Transformers: Dark of the Moon is the third installment of the Transformer series based on the popular 1984 cartoon. Thanks to producer Steven Spielberg and director Michael Bay, I had to sit through another badly directed and horribly written two and a half hour movie that should come with a warning for moviegoers to take motions-sickness pills before watching.
To recap the basic story, the transformers are an alien race of robots that have split into two factions – the good Autobots and the evil Decepticons who came to earth as various vehicles to blend into society without being noticed. They wanted to find a technology that gives life to electronics and mechanical objects.
In the new film the Autobots have integrated into human society to keep the earth safe from threats from both humans and Decepticons. The Autobots discover the humans have not been up front about everything and that a Cybertron ship crashed on the dark side of the moon in 1961. The ship contained advanced technology that can rebuild the robots’ home planet. The Decepticons, aware of the ship, plotted with the humans to obtain the Cybertron technology, defeat the Autobots and enslave the Earth.
Shia LaBeouf reprises his role as Sam Witwicky, the Autobots friend and confidant who finds himself in the middle of war once again. Sam has a new super hot girlfriend, Carly Spencer (Rosie Huntington-Whiteley) replacing Megan Fox in her previous films. Josh Duhamel as U.S. Army Lt. Colonel William Lennox, John Turturro as Agent Seymour Simmons and Tyrese Gibson return. Huntington-Whiteley is no different from the little affect Fox had in role. The only contributing factor for this character is pure sex appeal.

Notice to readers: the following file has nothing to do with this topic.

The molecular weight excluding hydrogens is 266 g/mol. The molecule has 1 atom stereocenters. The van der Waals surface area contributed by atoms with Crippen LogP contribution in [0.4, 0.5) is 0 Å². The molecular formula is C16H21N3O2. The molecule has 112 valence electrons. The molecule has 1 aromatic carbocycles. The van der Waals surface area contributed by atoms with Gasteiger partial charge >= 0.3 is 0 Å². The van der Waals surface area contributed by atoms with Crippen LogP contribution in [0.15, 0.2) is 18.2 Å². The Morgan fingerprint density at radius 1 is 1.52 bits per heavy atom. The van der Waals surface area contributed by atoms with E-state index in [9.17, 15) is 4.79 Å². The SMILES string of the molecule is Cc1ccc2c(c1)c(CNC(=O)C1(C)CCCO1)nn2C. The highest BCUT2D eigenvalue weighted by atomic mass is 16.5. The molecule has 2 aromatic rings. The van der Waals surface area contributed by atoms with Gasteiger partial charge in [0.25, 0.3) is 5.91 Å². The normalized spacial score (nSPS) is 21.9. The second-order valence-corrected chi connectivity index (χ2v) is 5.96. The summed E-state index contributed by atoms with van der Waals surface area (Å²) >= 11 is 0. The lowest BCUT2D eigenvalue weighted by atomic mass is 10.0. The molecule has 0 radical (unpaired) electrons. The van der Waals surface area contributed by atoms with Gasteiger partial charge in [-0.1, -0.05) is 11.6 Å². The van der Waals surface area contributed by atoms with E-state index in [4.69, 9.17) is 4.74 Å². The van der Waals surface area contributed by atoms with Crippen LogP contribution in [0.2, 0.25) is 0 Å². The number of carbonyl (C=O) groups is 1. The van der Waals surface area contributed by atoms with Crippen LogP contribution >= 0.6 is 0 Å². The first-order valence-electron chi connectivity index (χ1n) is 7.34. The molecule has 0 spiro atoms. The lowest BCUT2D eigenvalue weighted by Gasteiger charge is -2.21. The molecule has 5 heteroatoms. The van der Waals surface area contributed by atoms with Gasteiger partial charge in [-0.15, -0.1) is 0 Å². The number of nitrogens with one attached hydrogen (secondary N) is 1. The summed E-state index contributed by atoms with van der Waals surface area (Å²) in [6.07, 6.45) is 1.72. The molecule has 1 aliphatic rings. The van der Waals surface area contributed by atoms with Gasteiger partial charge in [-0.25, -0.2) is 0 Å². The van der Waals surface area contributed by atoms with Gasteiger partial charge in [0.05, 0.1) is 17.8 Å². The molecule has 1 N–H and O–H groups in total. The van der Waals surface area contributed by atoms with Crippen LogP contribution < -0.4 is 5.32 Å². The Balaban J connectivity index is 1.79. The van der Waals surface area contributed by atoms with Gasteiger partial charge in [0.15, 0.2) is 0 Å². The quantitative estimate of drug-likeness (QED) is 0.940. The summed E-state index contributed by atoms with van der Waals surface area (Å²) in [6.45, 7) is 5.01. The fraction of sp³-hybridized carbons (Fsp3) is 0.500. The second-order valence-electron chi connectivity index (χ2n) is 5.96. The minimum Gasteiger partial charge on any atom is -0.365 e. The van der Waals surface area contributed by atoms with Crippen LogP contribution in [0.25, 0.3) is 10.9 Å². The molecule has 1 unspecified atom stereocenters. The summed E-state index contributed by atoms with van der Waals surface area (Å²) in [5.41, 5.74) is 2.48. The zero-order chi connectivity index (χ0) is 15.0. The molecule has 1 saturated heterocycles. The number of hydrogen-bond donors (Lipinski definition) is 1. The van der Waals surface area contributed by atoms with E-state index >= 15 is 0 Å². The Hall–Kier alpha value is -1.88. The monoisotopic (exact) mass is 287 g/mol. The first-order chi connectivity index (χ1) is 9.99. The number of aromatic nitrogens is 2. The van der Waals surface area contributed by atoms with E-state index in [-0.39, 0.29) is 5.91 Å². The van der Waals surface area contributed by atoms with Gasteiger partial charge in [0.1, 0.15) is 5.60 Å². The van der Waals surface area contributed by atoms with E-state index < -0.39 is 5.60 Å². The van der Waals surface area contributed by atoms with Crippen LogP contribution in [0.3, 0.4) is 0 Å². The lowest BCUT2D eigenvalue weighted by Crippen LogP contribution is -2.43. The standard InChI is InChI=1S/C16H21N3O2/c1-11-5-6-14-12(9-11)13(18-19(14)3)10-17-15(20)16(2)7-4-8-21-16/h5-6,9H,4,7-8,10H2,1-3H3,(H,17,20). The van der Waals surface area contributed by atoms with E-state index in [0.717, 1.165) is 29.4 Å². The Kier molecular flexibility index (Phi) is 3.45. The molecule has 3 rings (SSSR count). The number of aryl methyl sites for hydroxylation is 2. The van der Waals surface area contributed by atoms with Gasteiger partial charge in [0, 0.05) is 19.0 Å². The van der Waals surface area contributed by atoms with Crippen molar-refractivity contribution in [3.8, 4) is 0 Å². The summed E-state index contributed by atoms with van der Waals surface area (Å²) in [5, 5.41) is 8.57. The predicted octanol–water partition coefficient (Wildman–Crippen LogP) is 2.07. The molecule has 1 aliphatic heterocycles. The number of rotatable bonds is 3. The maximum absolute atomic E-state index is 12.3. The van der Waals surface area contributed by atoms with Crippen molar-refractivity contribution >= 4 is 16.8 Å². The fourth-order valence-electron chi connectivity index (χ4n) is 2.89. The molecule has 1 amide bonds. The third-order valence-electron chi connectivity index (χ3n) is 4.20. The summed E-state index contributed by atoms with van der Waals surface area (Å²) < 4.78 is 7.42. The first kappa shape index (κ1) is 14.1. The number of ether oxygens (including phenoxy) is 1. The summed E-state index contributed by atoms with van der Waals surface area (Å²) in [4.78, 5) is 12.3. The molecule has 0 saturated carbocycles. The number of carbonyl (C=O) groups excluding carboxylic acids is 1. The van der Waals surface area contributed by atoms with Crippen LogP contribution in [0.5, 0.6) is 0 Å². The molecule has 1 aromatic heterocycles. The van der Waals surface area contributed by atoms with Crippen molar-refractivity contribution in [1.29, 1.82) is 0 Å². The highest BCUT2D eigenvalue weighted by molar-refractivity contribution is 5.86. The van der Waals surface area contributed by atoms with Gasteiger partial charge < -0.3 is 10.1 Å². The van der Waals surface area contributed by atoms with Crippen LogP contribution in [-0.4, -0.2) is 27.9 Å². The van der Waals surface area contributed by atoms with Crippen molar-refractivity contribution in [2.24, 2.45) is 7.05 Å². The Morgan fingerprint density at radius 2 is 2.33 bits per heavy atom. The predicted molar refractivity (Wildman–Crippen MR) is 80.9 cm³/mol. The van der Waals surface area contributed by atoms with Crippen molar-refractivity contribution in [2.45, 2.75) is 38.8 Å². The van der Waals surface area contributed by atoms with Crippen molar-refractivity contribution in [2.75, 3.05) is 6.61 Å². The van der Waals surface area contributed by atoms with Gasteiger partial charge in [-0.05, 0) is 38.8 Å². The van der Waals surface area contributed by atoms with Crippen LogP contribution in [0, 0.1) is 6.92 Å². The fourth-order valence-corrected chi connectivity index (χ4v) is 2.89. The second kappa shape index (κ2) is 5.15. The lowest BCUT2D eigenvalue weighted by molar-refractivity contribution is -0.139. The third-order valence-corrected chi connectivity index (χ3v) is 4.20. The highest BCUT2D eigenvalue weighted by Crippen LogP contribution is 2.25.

Dark of the Moon introduces a few new characters and robot voices. Patrick Dempsey as Dylan Gould is Carly’s ultra rich boss who gives Sam a leg up on getting a job and competing for her affections. Bruce Brazos (John Malkovich) is an eccentric, obsessive compulsive boss who reluctantly hires Sam. Frances McDormand portrays Charlotte Mearing, an U.S. National Intelligence Director who appears to have little intelligence since her conclusions are wrong on nearly everything throughout the movie.
Leonard Nimoy provides the voice of Sentinel Prime, the original leader of the Autobots but was deactivated long before the Autobots left Cybertron. Primes body was found in the wreckage of the ship that crashed on the moon. There are a few Star Trek jokes but they get few chuckles. Voices of major robots (Peter Cullen, Hugo Weaving) are great but the robots are the exaggerated stereotypes as usual.
What bugs me about director Michael Bay is his constant craning or trucking shots in almost every scene. The camera is craning up or down, left or right or rotating around everything, constantly or the overuse of the slow motion shots to show off the intricate computer graphics or a female character’s seductive walk during an intense battle scene. This repetition in many scenes almost appears as sexual objectification of the females in the movie.
Despite those beefs along with plot holes, continuity errors, and historical inaccuracies, the movie’s exceptional visual effects are the only reason to see this movie. Fans of the first two movies will not be disappointed but will forget this movie a week later.
MPAA: “PG-13” Photo credits: Jaimie Trueblood / Paramount Pictures